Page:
- In Fruits Basket, Kyo and Yuki hate each other. Kyo is the cat in the zodiac while Yuki is the rat.
- In Ginga Nagareboshi Gin: Dogs and bears are mortal enemies. The whole plot revolves around the dogs gathering enough "soldiers" to battle the bears, and the actual battle itself. Though the protagonist is able to overcome this, as shown when he got upset after seeing another dog kill two innocent bear cubs.
- InuYasha: Played for Laughs with the animosity between Inuyasha (Half-dog-youkai) and Shippou (kitsune). In Japanese folklore, dogs and foxes hate each other and more than one secret kitsune wife has been outed by the clueless husband's loyal dog. Inuyasha is Shippou's favourite target for pranks and practising his magic on, so Inuyasha tends to bite back.
- The dogs (minus Odie) enjoy this, and he's asked them why on more than one occasion. They never come up with an answer.
- Garfield also subverts this trope by befriending a mouse named Floyd (and letting him bring other mice over for house parties), much to Jon's annoyance. But he does play it straight with spiders.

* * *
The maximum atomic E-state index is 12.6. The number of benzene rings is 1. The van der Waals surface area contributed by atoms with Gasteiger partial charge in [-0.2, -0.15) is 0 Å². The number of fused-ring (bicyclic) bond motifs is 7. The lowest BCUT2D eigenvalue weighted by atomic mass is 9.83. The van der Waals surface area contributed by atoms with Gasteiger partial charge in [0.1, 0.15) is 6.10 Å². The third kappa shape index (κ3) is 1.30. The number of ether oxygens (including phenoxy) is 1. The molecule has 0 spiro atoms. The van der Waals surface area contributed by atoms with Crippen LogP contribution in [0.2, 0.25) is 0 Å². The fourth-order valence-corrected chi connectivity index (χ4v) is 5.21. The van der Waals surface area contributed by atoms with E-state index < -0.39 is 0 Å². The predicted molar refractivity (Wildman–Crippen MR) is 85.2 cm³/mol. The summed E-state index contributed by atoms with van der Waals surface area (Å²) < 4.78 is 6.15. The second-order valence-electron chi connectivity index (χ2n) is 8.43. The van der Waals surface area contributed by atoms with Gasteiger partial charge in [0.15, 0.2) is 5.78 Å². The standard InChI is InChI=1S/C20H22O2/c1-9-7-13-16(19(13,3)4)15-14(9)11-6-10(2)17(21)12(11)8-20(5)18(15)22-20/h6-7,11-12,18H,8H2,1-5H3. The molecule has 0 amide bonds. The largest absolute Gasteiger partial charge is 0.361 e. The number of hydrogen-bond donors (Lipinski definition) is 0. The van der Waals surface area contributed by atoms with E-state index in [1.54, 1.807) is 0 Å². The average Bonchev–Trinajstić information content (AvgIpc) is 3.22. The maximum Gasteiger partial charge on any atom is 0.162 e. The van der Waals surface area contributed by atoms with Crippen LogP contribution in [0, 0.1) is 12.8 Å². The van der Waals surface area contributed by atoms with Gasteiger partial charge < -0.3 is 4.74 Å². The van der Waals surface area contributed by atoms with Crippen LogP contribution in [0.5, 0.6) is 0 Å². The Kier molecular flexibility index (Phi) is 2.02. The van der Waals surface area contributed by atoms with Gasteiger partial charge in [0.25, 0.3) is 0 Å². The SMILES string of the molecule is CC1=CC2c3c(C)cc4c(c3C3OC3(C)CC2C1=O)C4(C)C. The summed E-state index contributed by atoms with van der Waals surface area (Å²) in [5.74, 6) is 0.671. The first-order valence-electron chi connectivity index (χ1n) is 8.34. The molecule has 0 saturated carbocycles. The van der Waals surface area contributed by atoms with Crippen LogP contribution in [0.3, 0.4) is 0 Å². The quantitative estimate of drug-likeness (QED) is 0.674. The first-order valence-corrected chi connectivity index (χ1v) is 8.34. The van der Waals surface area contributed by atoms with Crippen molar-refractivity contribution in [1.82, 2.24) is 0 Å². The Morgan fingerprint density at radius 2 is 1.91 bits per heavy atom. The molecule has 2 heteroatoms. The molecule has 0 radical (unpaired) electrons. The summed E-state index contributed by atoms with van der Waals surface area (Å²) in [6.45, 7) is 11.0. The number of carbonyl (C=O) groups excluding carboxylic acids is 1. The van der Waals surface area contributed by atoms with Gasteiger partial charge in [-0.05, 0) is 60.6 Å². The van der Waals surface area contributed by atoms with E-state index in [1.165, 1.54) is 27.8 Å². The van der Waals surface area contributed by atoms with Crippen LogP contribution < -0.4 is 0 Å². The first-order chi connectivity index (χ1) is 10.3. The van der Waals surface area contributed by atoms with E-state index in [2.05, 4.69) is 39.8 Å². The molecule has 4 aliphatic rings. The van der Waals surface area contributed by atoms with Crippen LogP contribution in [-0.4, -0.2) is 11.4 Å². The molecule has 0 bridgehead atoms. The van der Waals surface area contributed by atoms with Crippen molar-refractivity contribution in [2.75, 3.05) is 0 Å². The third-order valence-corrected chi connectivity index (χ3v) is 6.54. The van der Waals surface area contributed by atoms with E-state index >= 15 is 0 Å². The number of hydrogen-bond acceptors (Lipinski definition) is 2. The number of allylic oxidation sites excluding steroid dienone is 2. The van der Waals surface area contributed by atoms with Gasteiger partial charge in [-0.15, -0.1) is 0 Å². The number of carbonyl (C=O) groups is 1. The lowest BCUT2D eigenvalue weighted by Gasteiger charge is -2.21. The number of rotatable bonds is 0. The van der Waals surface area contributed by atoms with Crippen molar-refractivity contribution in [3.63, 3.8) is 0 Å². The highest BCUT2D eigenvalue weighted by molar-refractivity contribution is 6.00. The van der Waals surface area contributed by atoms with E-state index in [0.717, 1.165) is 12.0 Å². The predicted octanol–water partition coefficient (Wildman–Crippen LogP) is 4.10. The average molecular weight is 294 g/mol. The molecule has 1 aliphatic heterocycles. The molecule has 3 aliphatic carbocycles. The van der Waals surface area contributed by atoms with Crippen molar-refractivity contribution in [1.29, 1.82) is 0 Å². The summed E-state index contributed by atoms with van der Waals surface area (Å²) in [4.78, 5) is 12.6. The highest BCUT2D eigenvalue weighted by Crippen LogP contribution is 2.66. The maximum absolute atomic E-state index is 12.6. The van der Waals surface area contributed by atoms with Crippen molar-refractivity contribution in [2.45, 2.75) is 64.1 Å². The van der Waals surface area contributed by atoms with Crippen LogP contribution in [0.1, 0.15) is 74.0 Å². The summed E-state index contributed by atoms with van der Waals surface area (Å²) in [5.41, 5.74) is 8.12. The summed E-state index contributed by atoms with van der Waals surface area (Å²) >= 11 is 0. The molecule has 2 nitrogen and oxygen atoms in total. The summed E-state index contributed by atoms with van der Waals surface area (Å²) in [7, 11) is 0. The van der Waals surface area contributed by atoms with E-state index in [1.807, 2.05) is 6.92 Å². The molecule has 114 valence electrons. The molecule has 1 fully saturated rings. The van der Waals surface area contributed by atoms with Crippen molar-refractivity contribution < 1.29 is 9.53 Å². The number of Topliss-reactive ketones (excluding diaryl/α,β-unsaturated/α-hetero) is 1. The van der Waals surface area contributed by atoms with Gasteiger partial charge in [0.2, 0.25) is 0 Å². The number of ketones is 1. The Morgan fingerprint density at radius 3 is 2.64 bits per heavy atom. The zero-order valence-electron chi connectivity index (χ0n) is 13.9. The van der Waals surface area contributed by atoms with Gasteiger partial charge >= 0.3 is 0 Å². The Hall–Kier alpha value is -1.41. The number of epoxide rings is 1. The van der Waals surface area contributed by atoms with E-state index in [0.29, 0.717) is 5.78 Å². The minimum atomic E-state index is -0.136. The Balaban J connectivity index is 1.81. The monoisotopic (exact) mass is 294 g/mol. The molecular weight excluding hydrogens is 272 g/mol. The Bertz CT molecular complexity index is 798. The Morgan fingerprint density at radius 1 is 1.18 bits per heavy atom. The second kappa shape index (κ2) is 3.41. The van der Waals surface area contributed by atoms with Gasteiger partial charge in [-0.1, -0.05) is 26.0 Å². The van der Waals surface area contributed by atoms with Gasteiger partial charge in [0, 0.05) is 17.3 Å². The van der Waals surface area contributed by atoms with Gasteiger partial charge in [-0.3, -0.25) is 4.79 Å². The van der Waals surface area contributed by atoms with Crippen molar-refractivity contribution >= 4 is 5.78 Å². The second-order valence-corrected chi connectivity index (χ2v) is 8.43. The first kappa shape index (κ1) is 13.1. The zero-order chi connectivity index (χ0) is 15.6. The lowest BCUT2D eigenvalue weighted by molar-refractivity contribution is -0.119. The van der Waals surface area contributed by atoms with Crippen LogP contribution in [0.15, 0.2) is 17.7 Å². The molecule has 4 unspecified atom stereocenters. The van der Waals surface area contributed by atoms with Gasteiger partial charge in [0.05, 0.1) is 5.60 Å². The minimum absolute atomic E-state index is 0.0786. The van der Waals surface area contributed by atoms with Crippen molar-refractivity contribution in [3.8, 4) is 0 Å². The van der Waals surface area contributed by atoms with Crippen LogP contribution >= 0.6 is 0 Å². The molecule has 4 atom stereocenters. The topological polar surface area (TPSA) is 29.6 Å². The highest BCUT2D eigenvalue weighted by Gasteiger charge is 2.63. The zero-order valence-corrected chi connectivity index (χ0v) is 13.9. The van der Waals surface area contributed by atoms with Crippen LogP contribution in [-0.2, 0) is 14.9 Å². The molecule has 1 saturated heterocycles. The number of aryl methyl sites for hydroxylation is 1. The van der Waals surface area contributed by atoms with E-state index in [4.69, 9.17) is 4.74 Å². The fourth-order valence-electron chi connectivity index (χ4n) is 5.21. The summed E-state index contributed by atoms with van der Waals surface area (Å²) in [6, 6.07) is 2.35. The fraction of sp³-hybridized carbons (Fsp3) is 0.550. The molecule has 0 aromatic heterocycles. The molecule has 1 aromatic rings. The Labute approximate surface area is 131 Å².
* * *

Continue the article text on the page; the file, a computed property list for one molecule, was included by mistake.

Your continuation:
- Gear is about a war between four nations of small cats, larger cats, dogs, and insects, doing battle by means of Humongous Mecha!
- The basis for the animal metaphor in Art Spiegelman's graphic-novel-style biography about his parents' experiences in the Holocaust, Maus. The Nazis are portrayed as cats, the Jews as mice; other nationalities are also portrayed as animals, depending on certain stereotypes of those nationalities and those animals.
- Subverted in George Herriman's comic strip, Krazy Kat, as noted under Cats Are Mean.
- According to Stephen Notley's comic strip, Bob the Angry Flower, robots and bears are natural enemies. This makes as much sense as anything else in Bob the Angry Flower.